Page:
An excellent use of remaining budget is AR staff development because it increases efficiency and effectiveness, boosts staff morale and adds variety to the job. Staff development  is even more important during a recession when bonuses are meager and pay raises are not likely.

To make it easy for AR managers to spend odd amounts of end-of-the-quarter budget, SageCircle offers its services à la carte as well as by annual subscription. We have many services under $1,000 such as webinars ($95), Online SageContent Library ($395), AR briefings ($495), workshops ($495) and advisory blocks (2 hours $495, 5 hours $995) and seminars ($995).

Another advantage of SageCircle AR training offerings is that many are 90 minutes or less, making them easy to fit into a busy schedule or a regular staff call. Oh, did I mention that you can conveniently buy any SageCircle service via credit card to ensure you get it into this quarter’s purchases? We will also work around the clock to complete any paperwork you need for traditional purchase order/invoice.

Here are three examples of how you can mix-and-match SageCircle training services to meet various needs:

AR continuing education – This example assumes an experienced AR staff located in one office. The first two items are free, which of course is a great price. Using the AR DiagnosticTM as a continuing education tool is atypical, but the questions asked Continue reading

Advertisements

Gartner ups the ante on analyst blogging – maybe 50 new bloggers

icon-social-media-blue.jpg

Update 9/15/08 10:30 am PT: Gartner launched the Gartner Blog Network today with 47 analyst blogs (though not all have posted their first post yet). You can find a link and a list of blogs in this post Announcing “Introduction to Blogging for AR,” a special SageCircle webinar

Update 9/12/08 1:43 pm PT: Gartner analyst Andrew Frank (via Twitter) gives us some detail about the launch of the new Gartner blog network: “stay tuned for details from next week’s Web Innovation conference in LA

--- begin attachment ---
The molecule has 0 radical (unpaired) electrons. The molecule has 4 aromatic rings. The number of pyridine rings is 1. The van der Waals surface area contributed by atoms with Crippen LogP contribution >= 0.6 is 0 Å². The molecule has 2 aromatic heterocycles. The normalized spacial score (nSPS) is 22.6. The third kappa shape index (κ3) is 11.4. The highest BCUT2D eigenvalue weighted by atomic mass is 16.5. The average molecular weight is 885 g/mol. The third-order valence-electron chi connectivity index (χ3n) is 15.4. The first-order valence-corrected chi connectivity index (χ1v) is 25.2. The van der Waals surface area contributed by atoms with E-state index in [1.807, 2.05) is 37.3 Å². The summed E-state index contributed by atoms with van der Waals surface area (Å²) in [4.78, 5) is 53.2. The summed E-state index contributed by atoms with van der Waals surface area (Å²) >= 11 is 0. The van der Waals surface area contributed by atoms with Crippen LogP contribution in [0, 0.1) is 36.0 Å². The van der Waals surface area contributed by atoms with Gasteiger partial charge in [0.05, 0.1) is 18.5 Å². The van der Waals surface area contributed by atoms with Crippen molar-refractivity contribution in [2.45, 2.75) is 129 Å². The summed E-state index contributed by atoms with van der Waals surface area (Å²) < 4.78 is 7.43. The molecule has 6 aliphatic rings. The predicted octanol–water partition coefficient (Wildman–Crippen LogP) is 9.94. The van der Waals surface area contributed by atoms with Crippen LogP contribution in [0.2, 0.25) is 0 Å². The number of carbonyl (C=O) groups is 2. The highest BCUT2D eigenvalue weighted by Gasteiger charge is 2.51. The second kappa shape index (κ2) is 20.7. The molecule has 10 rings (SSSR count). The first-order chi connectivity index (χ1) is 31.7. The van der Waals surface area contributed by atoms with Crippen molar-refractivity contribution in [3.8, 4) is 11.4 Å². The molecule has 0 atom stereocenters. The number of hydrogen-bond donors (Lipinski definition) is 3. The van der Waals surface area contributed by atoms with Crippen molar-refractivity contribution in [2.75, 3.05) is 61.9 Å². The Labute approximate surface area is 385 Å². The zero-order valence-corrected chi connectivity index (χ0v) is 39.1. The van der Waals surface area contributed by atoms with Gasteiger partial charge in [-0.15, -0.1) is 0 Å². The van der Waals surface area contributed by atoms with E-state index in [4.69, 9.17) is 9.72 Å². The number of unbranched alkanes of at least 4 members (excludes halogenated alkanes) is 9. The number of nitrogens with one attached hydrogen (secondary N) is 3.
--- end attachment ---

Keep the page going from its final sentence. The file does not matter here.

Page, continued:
It took a Forrester analyst (Jeremiah Owyang naturally, first in a tweet and later in a blog post) to give the analyst ecosystem the heads up about an interesting change in policy at Gartner.

Gartner’s Gene Phifer in a blog post about virtualization dropped this intriguing piece of information:

“…Now that Gartner has adopted a Web participation policy for its analyst community, I am allowed to join the blogosphere.  It’s about time! …” 

Later in a response to comments, Gene added in a comment:

“Thanks to all for the welcome aboard. Several of us have been chomping at the bit to get out into the blogosphere. Stay tuned–the last I heard about 50 Gartner analysts will be joining me.

We are still working out some logistical details, so don’t be surprised if we have some sputters at first. For example, I hear that I may be moving my blog to another site. But the good news is that we are now blogging, and you will soon see a large number of Gartner analysts with their own blogs.”

50 more blogging Gartner analysts! This is both great news and scary news for analyst relations (AR) professionals. This is potentially great news because Continue reading

“Media training” does not, I repeat, does not prepare one for the analysts

icon-the-press-110w.jpgHad a great meeting today at a software company where the subject of preparing spokespeople for interacting with industry analysts came up. Before the I chance to say anything, the head of corporate communications – a very smart gentleman with a heritage in PR – immediate piped up that tradition media training is not useful for preparing spokespeople to interact with the industry analysts.

Hurrah! Someone who gets it!

Everything about how the analysts work and how the press works is so different that using media training to get executives and domain experts ready to interact with the analysts will actually cause more problems than Continue reading